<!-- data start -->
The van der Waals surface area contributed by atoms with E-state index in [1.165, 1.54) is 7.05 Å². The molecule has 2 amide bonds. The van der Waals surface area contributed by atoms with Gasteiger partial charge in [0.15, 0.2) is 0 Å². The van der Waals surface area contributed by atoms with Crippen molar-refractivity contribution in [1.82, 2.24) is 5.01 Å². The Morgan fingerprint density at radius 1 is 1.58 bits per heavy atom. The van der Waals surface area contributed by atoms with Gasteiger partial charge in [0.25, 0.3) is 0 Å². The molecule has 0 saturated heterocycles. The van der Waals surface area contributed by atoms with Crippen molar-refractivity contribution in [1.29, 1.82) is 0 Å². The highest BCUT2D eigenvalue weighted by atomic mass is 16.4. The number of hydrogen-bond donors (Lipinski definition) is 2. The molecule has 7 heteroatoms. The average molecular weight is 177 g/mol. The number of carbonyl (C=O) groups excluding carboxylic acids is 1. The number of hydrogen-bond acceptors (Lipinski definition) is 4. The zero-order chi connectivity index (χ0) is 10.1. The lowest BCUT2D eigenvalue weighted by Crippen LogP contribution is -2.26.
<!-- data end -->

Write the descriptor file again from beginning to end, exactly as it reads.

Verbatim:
The van der Waals surface area contributed by atoms with E-state index in [1.165, 1.54) is 7.05 Å². The molecule has 2 amide bonds. The van der Waals surface area contributed by atoms with Gasteiger partial charge in [0.15, 0.2) is 0 Å². The van der Waals surface area contributed by atoms with Crippen molar-refractivity contribution in [1.82, 2.24) is 5.01 Å². The Morgan fingerprint density at radius 1 is 1.58 bits per heavy atom. The van der Waals surface area contributed by atoms with Gasteiger partial charge in [0.25, 0.3) is 0 Å². The molecule has 0 saturated heterocycles. The van der Waals surface area contributed by atoms with Crippen molar-refractivity contribution in [1.29, 1.82) is 0 Å². The highest BCUT2D eigenvalue weighted by atomic mass is 16.4. The number of hydrogen-bond donors (Lipinski definition) is 2. The molecule has 7 heteroatoms. The average molecular weight is 177 g/mol. The number of carbonyl (C=O) groups excluding carboxylic acids is 1. The number of hydrogen-bond acceptors (Lipinski definition) is 4. The zero-order chi connectivity index (χ0) is 10.1. The lowest BCUT2D eigenvalue weighted by Crippen LogP contribution is -2.26.